So as we all sit around and wonder what’s happening to social media, it’s important to remember that there aren’t any real secrets to it… Every individual has a voice, every user can choose who to follow, and every influencer has to earn her or his own audience. That’s always been the case, and it was a hard lesson to learn for businesses. Now we get to watch while our government learns the same lesson.

Instagram: Simple Tips To Remember When Getting Started

Instagram is a great tool for businesses. As today’s consumers become more and more visually minded, it’s a social media channel that could take a brand to the next level. Part of its influence stems from the sheer number of active users: more than 1 billion people worldwide and roughly 120 million monthly users in the US, alone. Unlike Facebook, which uses obscure and ever-changing algorithms to determine who will and will not see your posts, if someone follows you on Instagram, the chance of that person seeing your content is significantly higher. Instagram’s Search & Explore feature makes it easier for people to find interesting content from all over the world—by location, tag, photographer or subject matter. Posting the right kind of content could increase your engagement and brand influence tenfold.

But that’s just it: you need to post the right content. Instagram success could be yours, if you take the initiative to avoid the missteps and shortcomings in the following list that often prevent brands from reaching their fullest potential.

Post Your Website Link In Your Bio

This is the one thing that should be stressed over and over again. Your profile’s bio is the only place, on all of Instagram, where you can add a clickable link to your website. Unfortunately, many accounts still neglect to do so, missing huge opportunities to build brand awareness and engage a potential customer base further.

Post High-Quality Images

This one’s simple, really. Instagram is a visual tool, so posting unattractive or boring photos will not create the kind of engagement that really drives brand success. In fact, doing so is more likely to deter new followers and scare away the ones that you do have. Now, that doesn’t mean that every photo you upload needs to be taken with a DSLR. As Instagram is primarily a mobile tool, it’s understood (and encouraged!) that the majority of photos will be taken and uploaded with a smartphone. However, some simple photography principles and the countless editing/photography apps available for most iOS and Android devices mean there’s no excuse for lackluster images. We recommend using  VSCOcam to elevate your mobile photography.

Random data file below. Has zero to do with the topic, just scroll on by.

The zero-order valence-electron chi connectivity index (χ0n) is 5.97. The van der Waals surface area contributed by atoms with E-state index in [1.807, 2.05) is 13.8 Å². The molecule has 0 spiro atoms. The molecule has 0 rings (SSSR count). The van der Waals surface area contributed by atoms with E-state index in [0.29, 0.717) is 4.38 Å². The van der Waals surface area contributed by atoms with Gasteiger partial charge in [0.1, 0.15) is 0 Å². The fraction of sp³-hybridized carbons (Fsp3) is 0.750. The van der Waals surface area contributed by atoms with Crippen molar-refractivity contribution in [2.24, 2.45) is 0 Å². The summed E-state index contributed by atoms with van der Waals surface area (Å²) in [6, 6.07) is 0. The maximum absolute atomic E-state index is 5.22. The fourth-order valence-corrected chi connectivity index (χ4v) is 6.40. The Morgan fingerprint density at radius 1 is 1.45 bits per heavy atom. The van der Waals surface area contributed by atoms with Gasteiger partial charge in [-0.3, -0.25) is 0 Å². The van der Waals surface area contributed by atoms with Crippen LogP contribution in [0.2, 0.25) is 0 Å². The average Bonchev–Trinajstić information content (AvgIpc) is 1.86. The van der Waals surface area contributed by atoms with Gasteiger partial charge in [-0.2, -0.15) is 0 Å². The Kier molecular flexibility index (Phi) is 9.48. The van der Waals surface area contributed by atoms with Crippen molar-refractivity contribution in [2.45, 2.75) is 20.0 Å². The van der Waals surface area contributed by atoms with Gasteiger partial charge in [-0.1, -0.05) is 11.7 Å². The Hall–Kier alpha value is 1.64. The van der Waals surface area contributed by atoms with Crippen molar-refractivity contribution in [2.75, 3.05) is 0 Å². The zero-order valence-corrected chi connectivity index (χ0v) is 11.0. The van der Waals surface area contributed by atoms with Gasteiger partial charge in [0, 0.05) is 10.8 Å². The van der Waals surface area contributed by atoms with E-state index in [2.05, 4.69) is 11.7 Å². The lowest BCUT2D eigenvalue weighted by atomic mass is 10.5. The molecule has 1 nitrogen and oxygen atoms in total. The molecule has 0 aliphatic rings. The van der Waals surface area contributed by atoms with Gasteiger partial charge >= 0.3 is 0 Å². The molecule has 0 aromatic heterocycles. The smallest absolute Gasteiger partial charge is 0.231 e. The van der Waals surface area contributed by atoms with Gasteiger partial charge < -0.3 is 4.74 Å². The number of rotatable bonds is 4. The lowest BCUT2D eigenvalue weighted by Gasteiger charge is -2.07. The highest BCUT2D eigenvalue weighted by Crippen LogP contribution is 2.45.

Don’t Misuse Hashtags

Over 91% of all images posted on Instagram contain one or more hashtags. The main function of a hashtag is to open content up for discovery, by allowing others to find images and other users of interest, via relevant keywords. If you fail to use a hashtag or two that could be relevant to your brand’s content, you miss an opportunity to be discovered and engaged with. But on the flip side, if you spam your posts with too many irrelevant hashtags, you devalue your account and run the risk of losing brand credibility.

It can all be a little confusing, so check out this great Hootsuite post if you still need help understanding hashtags.

Engage With Others

Instagram is a great social media platform and it’s cultivated a fiercely loyal community of users who want to interact with relevant content. To get the most out of this interaction, you can’t just treat your account as some kind of “set it and forget it” tool. If you want to become a leader in your brand’s industry, follow other relevant users within that industry and engage with them. Don’t go on liking sprees, which can come off as desperate, but definitely like and comment on their photos when appropriate. Doing this, and doing it authentically, will associate your brand with theirs and do more to position your brand as an industry influencer. Likewise, if somebody leaves a comment on one of your photos, take the time to respond. It takes five seconds. Building a successful brand has a lot to do with building meaningful relationships with your consumers, so it would make the most sense to actually take part in conversations with your Instagram community.

If you’d like to see some small businesses who have taken their brands’ to the next level by doing all of the above, and doing it really well, check out 33 Acres Brewing Company, Brunette Wine Bar or Glen Edith Coffee.